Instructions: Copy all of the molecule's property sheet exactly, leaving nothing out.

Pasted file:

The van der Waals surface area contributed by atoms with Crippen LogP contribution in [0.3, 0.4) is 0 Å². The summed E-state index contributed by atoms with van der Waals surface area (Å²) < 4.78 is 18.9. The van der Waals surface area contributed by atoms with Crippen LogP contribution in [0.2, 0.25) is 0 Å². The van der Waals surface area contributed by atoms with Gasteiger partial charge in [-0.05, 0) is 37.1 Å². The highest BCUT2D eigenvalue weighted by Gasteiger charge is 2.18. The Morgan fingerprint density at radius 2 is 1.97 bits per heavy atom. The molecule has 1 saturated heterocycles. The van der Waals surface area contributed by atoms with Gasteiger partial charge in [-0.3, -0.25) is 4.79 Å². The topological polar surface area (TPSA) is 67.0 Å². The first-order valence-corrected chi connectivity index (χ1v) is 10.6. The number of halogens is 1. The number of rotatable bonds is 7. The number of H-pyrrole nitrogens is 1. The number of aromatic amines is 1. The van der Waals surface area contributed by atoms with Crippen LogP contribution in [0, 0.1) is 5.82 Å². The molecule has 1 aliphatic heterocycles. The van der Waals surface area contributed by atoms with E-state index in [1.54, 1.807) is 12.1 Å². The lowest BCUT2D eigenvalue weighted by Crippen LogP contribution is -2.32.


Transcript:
The van der Waals surface area contributed by atoms with Crippen LogP contribution in [0.3, 0.4) is 0 Å². The summed E-state index contributed by atoms with van der Waals surface area (Å²) < 4.78 is 18.9. The van der Waals surface area contributed by atoms with Crippen LogP contribution in [0.2, 0.25) is 0 Å². The van der Waals surface area contributed by atoms with Gasteiger partial charge in [-0.05, 0) is 37.1 Å². The highest BCUT2D eigenvalue weighted by Gasteiger charge is 2.18. The Morgan fingerprint density at radius 2 is 1.97 bits per heavy atom. The molecule has 1 saturated heterocycles. The van der Waals surface area contributed by atoms with Gasteiger partial charge in [-0.3, -0.25) is 4.79 Å². The topological polar surface area (TPSA) is 67.0 Å². The first-order valence-corrected chi connectivity index (χ1v) is 10.6. The number of halogens is 1. The number of rotatable bonds is 7. The number of H-pyrrole nitrogens is 1. The number of aromatic amines is 1. The van der Waals surface area contributed by atoms with Crippen LogP contribution in [0, 0.1) is 5.82 Å². The molecule has 1 aliphatic heterocycles. The van der Waals surface area contributed by atoms with E-state index in [1.54, 1.807) is 12.1 Å². The lowest BCUT2D eigenvalue weighted by Crippen LogP contribution is -2.32.